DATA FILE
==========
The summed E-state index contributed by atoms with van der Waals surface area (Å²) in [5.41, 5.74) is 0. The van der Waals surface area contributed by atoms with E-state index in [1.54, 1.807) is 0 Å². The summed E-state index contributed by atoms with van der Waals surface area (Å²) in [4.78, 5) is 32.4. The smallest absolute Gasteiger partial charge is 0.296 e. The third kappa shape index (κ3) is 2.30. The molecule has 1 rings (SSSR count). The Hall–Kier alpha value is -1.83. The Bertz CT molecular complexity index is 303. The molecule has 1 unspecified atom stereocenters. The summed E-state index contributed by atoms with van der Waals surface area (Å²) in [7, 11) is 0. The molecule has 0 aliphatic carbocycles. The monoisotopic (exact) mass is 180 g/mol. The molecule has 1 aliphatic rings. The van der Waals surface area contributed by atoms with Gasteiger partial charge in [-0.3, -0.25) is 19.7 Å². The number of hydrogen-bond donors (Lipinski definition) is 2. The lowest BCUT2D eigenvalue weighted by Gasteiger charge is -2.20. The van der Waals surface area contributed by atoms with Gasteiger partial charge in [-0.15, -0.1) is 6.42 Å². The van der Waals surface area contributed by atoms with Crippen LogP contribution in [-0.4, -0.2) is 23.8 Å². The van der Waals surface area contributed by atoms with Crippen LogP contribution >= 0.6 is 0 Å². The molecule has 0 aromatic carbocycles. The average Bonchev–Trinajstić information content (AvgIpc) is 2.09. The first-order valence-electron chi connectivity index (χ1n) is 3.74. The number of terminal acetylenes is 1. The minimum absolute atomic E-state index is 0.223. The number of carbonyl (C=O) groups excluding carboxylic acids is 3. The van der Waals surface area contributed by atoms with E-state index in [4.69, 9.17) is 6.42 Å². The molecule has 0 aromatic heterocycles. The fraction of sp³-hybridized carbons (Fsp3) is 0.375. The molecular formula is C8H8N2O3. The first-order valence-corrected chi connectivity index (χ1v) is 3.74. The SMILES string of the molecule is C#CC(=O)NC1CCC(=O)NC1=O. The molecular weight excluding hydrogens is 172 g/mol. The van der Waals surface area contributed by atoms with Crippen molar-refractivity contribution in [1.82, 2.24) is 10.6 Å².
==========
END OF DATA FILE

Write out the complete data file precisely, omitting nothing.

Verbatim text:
The summed E-state index contributed by atoms with van der Waals surface area (Å²) in [5.41, 5.74) is 0. The van der Waals surface area contributed by atoms with E-state index in [1.54, 1.807) is 0 Å². The summed E-state index contributed by atoms with van der Waals surface area (Å²) in [4.78, 5) is 32.4. The smallest absolute Gasteiger partial charge is 0.296 e. The third kappa shape index (κ3) is 2.30. The molecule has 1 rings (SSSR count). The Hall–Kier alpha value is -1.83. The Bertz CT molecular complexity index is 303. The molecule has 1 unspecified atom stereocenters. The summed E-state index contributed by atoms with van der Waals surface area (Å²) in [7, 11) is 0. The molecule has 0 aliphatic carbocycles. The monoisotopic (exact) mass is 180 g/mol. The molecule has 1 aliphatic rings. The van der Waals surface area contributed by atoms with Gasteiger partial charge in [-0.3, -0.25) is 19.7 Å². The number of hydrogen-bond donors (Lipinski definition) is 2. The lowest BCUT2D eigenvalue weighted by Gasteiger charge is -2.20. The van der Waals surface area contributed by atoms with Gasteiger partial charge in [-0.15, -0.1) is 6.42 Å². The van der Waals surface area contributed by atoms with Crippen LogP contribution in [-0.4, -0.2) is 23.8 Å². The van der Waals surface area contributed by atoms with Crippen LogP contribution >= 0.6 is 0 Å². The molecule has 0 aromatic carbocycles. The average Bonchev–Trinajstić information content (AvgIpc) is 2.09. The first-order valence-electron chi connectivity index (χ1n) is 3.74. The number of terminal acetylenes is 1. The minimum absolute atomic E-state index is 0.223. The number of carbonyl (C=O) groups excluding carboxylic acids is 3. The van der Waals surface area contributed by atoms with E-state index in [4.69, 9.17) is 6.42 Å². The molecule has 0 aromatic heterocycles. The fraction of sp³-hybridized carbons (Fsp3) is 0.375. The molecular formula is C8H8N2O3. The first-order valence-corrected chi connectivity index (χ1v) is 3.74. The SMILES string of the molecule is C#CC(=O)NC1CCC(=O)NC1=O. The molecular weight excluding hydrogens is 172 g/mol. The van der Waals surface area contributed by atoms with Crippen molar-refractivity contribution in [1.82, 2.24) is 10.6 Å².